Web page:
When Jeanne Sakata saw a documentary about a Japanese-American college student in World War II who fought against the mass incarceration of his people all the way to the Supreme Court, she wanted to know more about this civil rights champion. Much more.
“It was shocking to me that I had never heard about Gordon’s story,” she said, referring to Gordon Hirabayashi. “I come from a Japanese-American family in northern California. There was a lot of pride in our community at being Japanese-American.”
Hirabayashi’s story also had personal resonance for her. Sakata’s father, Tommy, and her aunts and uncles, all born in America to Japanese immigrant parents, had been imprisoned when he was in high school as part of the United States government’s forced removal and mass incarceration of people of Japanese ancestry on the West Coast.
“I was enthralled,” she said. “I felt like I had discovered a treasure, a great American saga.”
As an actress, she envisioned this American story being told on an American stage. Saying she became “obsessed” with it in 1997 as she thought about the documentary, she researched all she could find about Hirabayashi’s gradual awakening as a University of Washington student to the racial injustice, leading to his bold defiance of curfew and exclusion orders, which landed him in jail before he took his cause to the Supreme Court in 1943, where the court ruled against him. Forty years later Hirabayashi v. United States was reopened and he was victorious.
“The story took over my life,” she said. “I went to bed thinking about it and I woke up thinking about it. I have a deep personal, psychic connection to it. Writing the play was very redemptive for me.”
Just as this ugly chapter in American history had shaped Hirabayashi’s life — and Sakata’s father’s family’s — it also began to transform Sakata’s. Over the course of a decade, her obsession led her from actress to playwright. The work that was born, Hold These Truths, has played around the country since its world premiere in 2007 at East West Players in Los Angeles, under its original title, Dawn’s Light: The Journey of Gordon Hirabayashi.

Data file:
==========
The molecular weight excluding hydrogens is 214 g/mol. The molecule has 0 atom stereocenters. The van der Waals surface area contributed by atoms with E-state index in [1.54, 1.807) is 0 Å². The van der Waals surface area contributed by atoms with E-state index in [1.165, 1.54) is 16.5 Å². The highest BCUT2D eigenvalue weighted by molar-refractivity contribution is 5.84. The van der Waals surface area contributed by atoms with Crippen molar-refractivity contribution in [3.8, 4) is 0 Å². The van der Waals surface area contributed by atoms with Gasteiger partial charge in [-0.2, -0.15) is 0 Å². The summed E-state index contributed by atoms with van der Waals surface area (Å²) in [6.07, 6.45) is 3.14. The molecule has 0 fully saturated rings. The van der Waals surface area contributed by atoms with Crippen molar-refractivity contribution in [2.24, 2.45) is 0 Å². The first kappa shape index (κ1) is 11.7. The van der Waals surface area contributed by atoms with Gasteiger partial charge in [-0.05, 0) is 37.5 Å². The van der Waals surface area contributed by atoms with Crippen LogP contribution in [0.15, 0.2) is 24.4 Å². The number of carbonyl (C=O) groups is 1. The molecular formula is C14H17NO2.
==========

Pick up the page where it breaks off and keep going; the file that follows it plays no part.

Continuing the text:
The one-man play will have its first post-presidential election production at New York’s Sheen Center for Thought & Culture from Dec. 3 to 20 under the direction of Lisa Rothe. Different productions will play at Lyric Stage Company of Boston from Dec. 1 through 31 and at Washington, D.C.’s Arena Stage in the spring.
Sakata spoke about her journey with this work from her car while parked in a shady residential block of Wilshire Boulevard in Los Angeles. She had been helping her husband, a psychotherapist, move his office. Worried that one piece of wall art would be damaged in the moving truck, she took it in her car and stopped for a 90-minute phone interview.
Hold These Truths’s Off-Broadway run is a revival of the show that had its New York premiere in 2012 starring Joel de la Fuente, who won a Drama Desk nomination for Outstanding Solo Performance and who will reprise the role at the Sheen Center. Even though it was seen in the city just five years ago, Sakata and de la Fuente think the play has a message that should be heard again.
“We really do need to see an American story about what it is to be an American and what the Constitution is,” de la Fuente said during a telephone interview from his home in the New York suburbs. “It’s a profound and living document but only if we fight for it. If we don’t, it’s only a piece of paper. So many people like Gordon show it can be more than that, but there’s a price. You have to not only have faith, but stand up for that faith.”
De la Fuente, whose parents emigrated from the Philippines, has performed the show more than a half dozen times and is encouraged by responses the show receives during audience talkbacks.
“Gordon was the kind of person Americans revere,” he said. “He has strong faith and a code of beliefs and he stands by those beliefs in a climate of tremendous unrest and fear. When people become afraid and feel threatened, all kinds of crazy things happen. There’s a rush to surrender human rights. After 9/11 people were even volunteering to surrender those hard fought for and hard won rights we have that make our country what it is.”